|System: Xbox One|
|Release: November 22, 2013|
|Screen Resolution: 480p-1080p||Blood, Mild Language, Violence|
by Angelo M. D’Argenio
Fighter Within is the newest motion-controlled fighting game for the Kinect… seriously? Are we doing this again? Haven’t Fighters Uncaged, DBZ Kinect, The Fight: Lights Out, and Wii Boxing all taught us that motion-controlled fighting games are just bound to be awful? Aren’t we all sick of the hand flailing and shin kicking? Do we really want to walk down this road again and go over the same reasons why the same motion-control flaws exist in the same poorly misguided attempt to make fighting-game fans get off their couches and get active?
You’re still reading this, so I guess the answer is “yes.”
OK, so Fighter Within is basically Ubisoft’s attempt to make a Kinect fighting game that works, and it all looks good on paper. Characters can use a variety of punches and kicks to mount their offence. Punches and kicks have varying strengths, speeds, and ranges, and you have to play an intricate footsie game in order to get inside your opponent’s defenses. Characters can also move, dodge, throw, create combos, and even use powerful Ki attacks. It sounds like it’s just a motion-controlled version of Street Fighter, right?
We wish! Fighter Within, for all of its great ideas, runs headfirst into the same problems that just about every other motion-controlled game on the market has. First of all, the motion controls are just way too unresponsive. Now, I’m a big guy, and at 6’ 4”, most Kinect games are unresponsive to me, but I decided to make sure. I invited all my friends of varying heights and builds over to try this game, and it worked for absolutely none of them. It’s unclear whether or not the problem lies in the Kinect or the software, but regardless, the poor motion controls absolutely ruin this game.
As you can expect, the game basically relies on real life punching and kicking in order to determine what moves you are throwing. Throw a punch straight out and you will jab your opponent. Punch low and you will deliver a body blow. Punch across your body and you will perform a hook (or at least that’s what the game says will happen). In reality, punching straight causes you to jab, punching across causes you to jab, punching low causes you to jab, trying to grab your opponent even causes you to jab! Heck, if you do anything with your arms, the game thinks you are trying to jab!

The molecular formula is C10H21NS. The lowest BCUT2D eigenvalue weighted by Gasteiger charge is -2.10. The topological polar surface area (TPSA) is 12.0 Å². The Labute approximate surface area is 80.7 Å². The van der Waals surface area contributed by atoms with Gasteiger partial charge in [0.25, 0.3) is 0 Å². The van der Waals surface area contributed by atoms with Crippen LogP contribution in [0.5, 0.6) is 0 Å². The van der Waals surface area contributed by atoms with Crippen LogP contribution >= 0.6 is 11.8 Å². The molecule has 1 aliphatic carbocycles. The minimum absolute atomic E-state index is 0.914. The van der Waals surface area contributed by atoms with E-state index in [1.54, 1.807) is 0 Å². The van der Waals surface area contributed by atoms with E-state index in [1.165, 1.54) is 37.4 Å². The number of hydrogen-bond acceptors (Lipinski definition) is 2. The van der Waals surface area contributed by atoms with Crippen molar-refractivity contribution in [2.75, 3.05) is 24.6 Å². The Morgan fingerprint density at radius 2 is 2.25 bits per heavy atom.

This isn’t the worst thing in the world, as jabs are incredibly overpowered. It’s so easy to just rush at your opponent and flail your hands like a madman in order to put them in a simple hit-stun lock. Hit your opponent enough times and you’ll trigger a combo with a cool finishing move, and you can just keep doing this until you win just about every fight in the game.
Except, you aren’t actually performing any motion to make this finishing move happen. Granted, these moves consist of flips and other acrobatic moves that you probably can’t perform (let alone pull off in your living room), but it would have been nice if you did, I don’t know, something to aid in executing them. As it stands, the general pace of the game tends to go like this: flail wildly--take a break during cutscenes--repeat.
This makes the single-player mode pretty boring, as every single opponent can be spammed to death. If jabs don’t work, then a couple Ki special moves will, each one practically unblockable, and they drain a sizable chunk of your opponent’s life. There’s no real challenge here, and even if there was, it wouldn’t amount to anything, as you can’t control your character well enough to feel like you are actively choosing the correct moves for the right situations.
The horrendous story doesn’t help matters. You play as Matt. Just Matt—a martial artist who has to join a dojo and get a magic book and blah, blah, blah, fight a whole bunch of stereotypes, blah, blah. Who can forget the epic fights against big black brawler with dreadlocks, cookie-cutter ninja warrior, and all of the many scantily clad women, who, for some reason, feel the need to fight in thongs?
The game’s story is told through still images, and I have no idea why Ubisoft made this decision. The one thing Fighter Within has going for it is its graphics. Character models look really sharp, and attacks feel like they have real impact. Throws and holds and special moves all cause you to interact with the opponent in a believable way, which is impressive, since every other motion-controlled fighting game tends to look like two burly men are trying to gently caress each other with their fists. Stages are also very cool, with tons of detail going into the backgrounds. Whether you are getting lost in the fire ring that marks the boundary of your brawl or just watching the sun reflect off wet temple rocks, Fighter Within does a great job with the Xbox One’s graphics capabilities.